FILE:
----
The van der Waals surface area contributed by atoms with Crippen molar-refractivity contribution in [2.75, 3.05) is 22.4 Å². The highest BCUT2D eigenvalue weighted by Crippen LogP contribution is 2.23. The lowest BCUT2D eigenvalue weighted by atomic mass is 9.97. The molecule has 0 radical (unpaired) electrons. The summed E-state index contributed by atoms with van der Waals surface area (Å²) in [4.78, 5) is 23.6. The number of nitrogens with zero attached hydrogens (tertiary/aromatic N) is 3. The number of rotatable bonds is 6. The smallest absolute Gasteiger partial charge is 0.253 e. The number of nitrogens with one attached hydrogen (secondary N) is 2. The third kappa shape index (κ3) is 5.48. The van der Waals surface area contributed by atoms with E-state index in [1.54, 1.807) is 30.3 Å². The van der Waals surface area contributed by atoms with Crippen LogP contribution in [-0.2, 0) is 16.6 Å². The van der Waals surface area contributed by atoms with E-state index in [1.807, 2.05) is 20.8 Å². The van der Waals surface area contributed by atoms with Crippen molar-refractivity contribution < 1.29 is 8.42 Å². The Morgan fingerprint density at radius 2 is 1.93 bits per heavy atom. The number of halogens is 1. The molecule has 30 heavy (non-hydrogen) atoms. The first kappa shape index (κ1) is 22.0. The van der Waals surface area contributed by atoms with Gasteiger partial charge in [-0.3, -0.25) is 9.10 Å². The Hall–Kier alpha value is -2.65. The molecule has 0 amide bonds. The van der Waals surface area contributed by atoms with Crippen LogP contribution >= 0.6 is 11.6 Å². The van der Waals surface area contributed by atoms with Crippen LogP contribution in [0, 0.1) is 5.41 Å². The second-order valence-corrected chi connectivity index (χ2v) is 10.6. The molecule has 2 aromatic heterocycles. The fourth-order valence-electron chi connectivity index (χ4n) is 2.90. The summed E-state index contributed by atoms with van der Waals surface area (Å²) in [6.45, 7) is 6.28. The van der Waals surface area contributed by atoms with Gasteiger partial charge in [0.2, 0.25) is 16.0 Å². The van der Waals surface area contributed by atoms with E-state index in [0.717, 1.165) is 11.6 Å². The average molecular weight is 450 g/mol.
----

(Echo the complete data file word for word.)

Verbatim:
The van der Waals surface area contributed by atoms with Crippen molar-refractivity contribution in [2.75, 3.05) is 22.4 Å². The highest BCUT2D eigenvalue weighted by Crippen LogP contribution is 2.23. The lowest BCUT2D eigenvalue weighted by atomic mass is 9.97. The molecule has 0 radical (unpaired) electrons. The summed E-state index contributed by atoms with van der Waals surface area (Å²) in [4.78, 5) is 23.6. The number of nitrogens with zero attached hydrogens (tertiary/aromatic N) is 3. The number of rotatable bonds is 6. The smallest absolute Gasteiger partial charge is 0.253 e. The number of nitrogens with one attached hydrogen (secondary N) is 2. The third kappa shape index (κ3) is 5.48. The van der Waals surface area contributed by atoms with E-state index in [1.54, 1.807) is 30.3 Å². The van der Waals surface area contributed by atoms with Crippen LogP contribution in [-0.2, 0) is 16.6 Å². The van der Waals surface area contributed by atoms with E-state index in [1.807, 2.05) is 20.8 Å². The van der Waals surface area contributed by atoms with Crippen molar-refractivity contribution < 1.29 is 8.42 Å². The Morgan fingerprint density at radius 2 is 1.93 bits per heavy atom. The number of halogens is 1. The molecule has 30 heavy (non-hydrogen) atoms. The first kappa shape index (κ1) is 22.0. The van der Waals surface area contributed by atoms with Gasteiger partial charge in [-0.3, -0.25) is 9.10 Å². The Hall–Kier alpha value is -2.65. The molecule has 0 amide bonds. The van der Waals surface area contributed by atoms with Crippen LogP contribution >= 0.6 is 11.6 Å². The van der Waals surface area contributed by atoms with Crippen LogP contribution in [0, 0.1) is 5.41 Å². The second-order valence-corrected chi connectivity index (χ2v) is 10.6. The molecule has 2 aromatic heterocycles. The fourth-order valence-electron chi connectivity index (χ4n) is 2.90. The summed E-state index contributed by atoms with van der Waals surface area (Å²) in [6.45, 7) is 6.28. The van der Waals surface area contributed by atoms with Gasteiger partial charge in [0.2, 0.25) is 16.0 Å². The van der Waals surface area contributed by atoms with E-state index in [0.717, 1.165) is 11.6 Å². The average molecular weight is 450 g/mol.